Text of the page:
• How To Clean Up Your Generative AI-Produced Legal Drafts

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    As law firms increasingly rely on generative artificial intelligence tools to produce legal text, attorneys should be on guard for the overuse of cohesive devices in initial drafts, and consider a few editing pointers to clean up AI’s repetitive and choppy outputs, says Ivy Grey at WordRake.

  • 2nd Circ. ERISA Ruling May Help Fight Unfair Arb. Clauses

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    The Second Circuit recently held that a plaintiff seeking planwide relief under the Employee Retirement Income Security Act cannot be compelled to individual arbitration, a decision that opens the door to new applications of the effective vindication doctrine to defeat onerous and one-sided arbitration clauses, say Raphael Janove and Liana Vitale at Janove.

  • Series

    After Chevron: Various Paths For Labor And Employment Law

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    Labor and employment law leans heavily on federal agency guidance, so the U.S. Supreme Court’s decision to toss out Chevron deference will ripple through this area, with future workplace policies possibly taking shape through strategic litigation, informal guidance, state-level regulation and more, says Alexander MacDonald at Littler.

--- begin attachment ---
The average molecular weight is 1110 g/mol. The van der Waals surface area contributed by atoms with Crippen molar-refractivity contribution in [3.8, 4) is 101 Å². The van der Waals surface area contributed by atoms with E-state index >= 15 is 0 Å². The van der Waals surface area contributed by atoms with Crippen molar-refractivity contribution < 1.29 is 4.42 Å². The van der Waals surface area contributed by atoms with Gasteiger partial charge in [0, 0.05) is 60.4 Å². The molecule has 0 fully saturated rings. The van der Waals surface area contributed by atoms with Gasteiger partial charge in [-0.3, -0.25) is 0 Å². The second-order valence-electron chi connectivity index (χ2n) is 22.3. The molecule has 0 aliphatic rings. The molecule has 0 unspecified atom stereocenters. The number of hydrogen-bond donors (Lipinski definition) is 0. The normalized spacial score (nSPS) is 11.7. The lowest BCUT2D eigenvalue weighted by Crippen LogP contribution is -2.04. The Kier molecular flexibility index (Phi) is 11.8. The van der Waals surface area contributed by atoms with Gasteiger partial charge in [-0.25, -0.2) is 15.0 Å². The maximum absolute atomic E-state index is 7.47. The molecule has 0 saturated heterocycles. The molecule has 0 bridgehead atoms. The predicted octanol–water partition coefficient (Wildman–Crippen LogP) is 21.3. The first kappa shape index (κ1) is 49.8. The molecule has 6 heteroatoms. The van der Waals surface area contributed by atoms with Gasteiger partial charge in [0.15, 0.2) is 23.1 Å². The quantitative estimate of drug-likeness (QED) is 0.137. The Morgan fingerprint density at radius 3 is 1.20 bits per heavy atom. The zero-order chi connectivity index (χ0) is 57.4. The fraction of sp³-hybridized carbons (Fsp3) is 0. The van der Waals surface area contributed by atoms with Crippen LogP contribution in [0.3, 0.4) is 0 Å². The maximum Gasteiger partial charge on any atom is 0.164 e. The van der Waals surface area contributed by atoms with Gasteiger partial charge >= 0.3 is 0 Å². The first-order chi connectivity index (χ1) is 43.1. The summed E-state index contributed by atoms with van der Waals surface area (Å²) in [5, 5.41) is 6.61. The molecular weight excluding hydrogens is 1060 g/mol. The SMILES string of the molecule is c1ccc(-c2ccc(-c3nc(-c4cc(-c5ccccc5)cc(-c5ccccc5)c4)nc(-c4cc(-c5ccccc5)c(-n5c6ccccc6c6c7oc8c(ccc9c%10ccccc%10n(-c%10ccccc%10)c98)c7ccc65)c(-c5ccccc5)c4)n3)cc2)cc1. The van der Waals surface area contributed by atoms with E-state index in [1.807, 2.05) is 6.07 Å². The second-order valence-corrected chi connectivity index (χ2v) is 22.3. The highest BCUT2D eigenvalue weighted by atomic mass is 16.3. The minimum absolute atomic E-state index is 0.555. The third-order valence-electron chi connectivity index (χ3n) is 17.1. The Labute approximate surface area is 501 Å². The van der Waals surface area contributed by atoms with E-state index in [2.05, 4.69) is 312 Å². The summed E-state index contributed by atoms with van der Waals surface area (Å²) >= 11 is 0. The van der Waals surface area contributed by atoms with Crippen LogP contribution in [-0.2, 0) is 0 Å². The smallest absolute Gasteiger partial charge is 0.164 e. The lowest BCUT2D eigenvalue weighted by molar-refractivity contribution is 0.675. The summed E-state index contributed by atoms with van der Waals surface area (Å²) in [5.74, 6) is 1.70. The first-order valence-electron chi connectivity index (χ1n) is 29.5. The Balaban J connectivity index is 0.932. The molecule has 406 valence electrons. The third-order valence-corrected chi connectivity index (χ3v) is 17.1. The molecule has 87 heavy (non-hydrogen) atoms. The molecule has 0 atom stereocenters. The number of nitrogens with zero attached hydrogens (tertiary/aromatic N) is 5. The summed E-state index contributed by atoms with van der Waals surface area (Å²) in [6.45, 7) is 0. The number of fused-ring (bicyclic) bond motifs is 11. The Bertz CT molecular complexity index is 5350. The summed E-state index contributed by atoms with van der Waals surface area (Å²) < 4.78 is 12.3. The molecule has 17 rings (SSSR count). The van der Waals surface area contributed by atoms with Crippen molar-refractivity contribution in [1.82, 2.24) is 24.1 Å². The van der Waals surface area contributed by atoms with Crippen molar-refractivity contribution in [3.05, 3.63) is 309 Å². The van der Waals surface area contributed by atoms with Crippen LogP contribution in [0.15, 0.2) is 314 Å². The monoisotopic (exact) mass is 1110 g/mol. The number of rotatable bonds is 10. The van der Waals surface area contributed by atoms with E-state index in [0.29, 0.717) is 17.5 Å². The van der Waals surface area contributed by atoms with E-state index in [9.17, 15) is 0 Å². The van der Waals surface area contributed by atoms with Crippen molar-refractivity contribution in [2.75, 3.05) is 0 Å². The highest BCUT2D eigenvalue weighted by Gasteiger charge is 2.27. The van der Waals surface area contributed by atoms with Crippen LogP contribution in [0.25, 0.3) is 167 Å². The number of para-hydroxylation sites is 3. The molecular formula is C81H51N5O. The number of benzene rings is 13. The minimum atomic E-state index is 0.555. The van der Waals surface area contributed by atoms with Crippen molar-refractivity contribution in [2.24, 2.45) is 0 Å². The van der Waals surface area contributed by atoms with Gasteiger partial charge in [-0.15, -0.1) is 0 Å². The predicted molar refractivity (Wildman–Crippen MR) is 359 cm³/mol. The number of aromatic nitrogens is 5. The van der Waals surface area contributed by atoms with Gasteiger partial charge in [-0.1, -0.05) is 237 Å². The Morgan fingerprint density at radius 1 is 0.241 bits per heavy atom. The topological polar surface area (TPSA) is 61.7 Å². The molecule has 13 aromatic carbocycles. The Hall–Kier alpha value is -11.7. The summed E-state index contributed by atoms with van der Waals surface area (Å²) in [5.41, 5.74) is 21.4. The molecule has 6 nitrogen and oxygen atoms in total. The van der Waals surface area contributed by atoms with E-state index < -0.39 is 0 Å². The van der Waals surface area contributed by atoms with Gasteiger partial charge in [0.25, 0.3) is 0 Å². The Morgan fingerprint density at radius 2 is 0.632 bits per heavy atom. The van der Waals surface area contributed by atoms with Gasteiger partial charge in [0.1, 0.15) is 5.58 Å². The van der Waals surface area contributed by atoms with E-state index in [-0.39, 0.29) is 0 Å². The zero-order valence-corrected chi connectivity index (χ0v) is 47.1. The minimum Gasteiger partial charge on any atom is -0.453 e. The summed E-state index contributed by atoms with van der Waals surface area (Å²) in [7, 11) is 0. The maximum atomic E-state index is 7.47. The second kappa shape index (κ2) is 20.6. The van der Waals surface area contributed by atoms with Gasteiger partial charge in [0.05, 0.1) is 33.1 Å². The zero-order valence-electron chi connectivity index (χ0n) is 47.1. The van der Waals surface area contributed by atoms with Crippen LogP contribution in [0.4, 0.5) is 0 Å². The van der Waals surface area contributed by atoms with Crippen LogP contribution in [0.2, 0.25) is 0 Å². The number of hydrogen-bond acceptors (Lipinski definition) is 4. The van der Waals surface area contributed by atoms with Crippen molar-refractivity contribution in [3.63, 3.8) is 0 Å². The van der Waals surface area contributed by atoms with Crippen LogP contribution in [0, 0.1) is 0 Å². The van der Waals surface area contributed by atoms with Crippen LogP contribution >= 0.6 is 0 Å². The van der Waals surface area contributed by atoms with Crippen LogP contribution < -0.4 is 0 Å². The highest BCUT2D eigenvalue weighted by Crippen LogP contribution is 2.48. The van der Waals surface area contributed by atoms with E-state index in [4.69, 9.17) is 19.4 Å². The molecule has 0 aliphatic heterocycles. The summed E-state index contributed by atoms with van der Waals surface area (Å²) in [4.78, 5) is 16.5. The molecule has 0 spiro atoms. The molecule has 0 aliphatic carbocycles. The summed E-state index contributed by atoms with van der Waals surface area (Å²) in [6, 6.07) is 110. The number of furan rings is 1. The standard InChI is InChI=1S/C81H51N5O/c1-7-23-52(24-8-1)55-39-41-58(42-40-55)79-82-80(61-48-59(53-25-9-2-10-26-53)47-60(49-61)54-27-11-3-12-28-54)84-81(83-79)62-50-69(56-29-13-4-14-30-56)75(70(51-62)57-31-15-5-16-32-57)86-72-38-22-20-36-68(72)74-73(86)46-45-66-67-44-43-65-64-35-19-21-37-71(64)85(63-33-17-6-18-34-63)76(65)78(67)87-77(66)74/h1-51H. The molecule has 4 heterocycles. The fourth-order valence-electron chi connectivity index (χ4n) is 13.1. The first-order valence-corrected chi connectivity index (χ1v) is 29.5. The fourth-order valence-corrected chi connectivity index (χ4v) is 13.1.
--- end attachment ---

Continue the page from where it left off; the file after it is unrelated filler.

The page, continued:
• Series

    Boxing Makes Me A Better Lawyer

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    Boxing has influenced my legal work by enabling me to confidently hone the skills I've learned from the sport, like the ability to remain calm under pressure, evaluate an opponent's weaknesses and recognize when to seize an important opportunity, says Kirsten Soto at Clyde & Co.

  • Opinion

    Industry Self-Regulation Will Shine Post-Chevron

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    The U.S. Supreme Court's Loper decision will shape the contours of industry self-regulation in the years to come, providing opportunities for this often-misunderstood practice, says Eric Reicin at BBB National Programs.